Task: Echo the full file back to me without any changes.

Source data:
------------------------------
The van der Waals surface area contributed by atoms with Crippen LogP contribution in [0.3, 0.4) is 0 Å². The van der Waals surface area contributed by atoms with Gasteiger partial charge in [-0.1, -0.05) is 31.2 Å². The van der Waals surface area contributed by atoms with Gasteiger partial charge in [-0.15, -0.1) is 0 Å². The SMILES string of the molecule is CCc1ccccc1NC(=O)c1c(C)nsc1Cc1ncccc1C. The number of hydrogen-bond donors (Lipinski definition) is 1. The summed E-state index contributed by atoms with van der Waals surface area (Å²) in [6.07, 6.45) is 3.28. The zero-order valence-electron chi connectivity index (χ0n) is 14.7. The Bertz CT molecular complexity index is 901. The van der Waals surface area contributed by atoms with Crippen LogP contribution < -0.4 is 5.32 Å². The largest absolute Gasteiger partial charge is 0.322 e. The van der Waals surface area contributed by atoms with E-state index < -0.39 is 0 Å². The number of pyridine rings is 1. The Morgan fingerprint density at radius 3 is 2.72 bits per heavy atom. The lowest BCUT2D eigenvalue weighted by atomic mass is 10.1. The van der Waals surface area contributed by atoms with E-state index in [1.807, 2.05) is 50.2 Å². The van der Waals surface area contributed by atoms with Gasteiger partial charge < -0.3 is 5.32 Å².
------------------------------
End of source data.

The van der Waals surface area contributed by atoms with Crippen LogP contribution in [0.3, 0.4) is 0 Å². The van der Waals surface area contributed by atoms with Gasteiger partial charge in [-0.1, -0.05) is 31.2 Å². The van der Waals surface area contributed by atoms with Gasteiger partial charge in [-0.15, -0.1) is 0 Å². The SMILES string of the molecule is CCc1ccccc1NC(=O)c1c(C)nsc1Cc1ncccc1C. The number of hydrogen-bond donors (Lipinski definition) is 1. The summed E-state index contributed by atoms with van der Waals surface area (Å²) in [6.07, 6.45) is 3.28. The zero-order valence-electron chi connectivity index (χ0n) is 14.7. The Bertz CT molecular complexity index is 901. The van der Waals surface area contributed by atoms with Crippen LogP contribution < -0.4 is 5.32 Å². The largest absolute Gasteiger partial charge is 0.322 e. The van der Waals surface area contributed by atoms with E-state index < -0.39 is 0 Å². The number of pyridine rings is 1. The Morgan fingerprint density at radius 3 is 2.72 bits per heavy atom. The lowest BCUT2D eigenvalue weighted by atomic mass is 10.1. The van der Waals surface area contributed by atoms with E-state index in [1.807, 2.05) is 50.2 Å². The van der Waals surface area contributed by atoms with Gasteiger partial charge < -0.3 is 5.32 Å².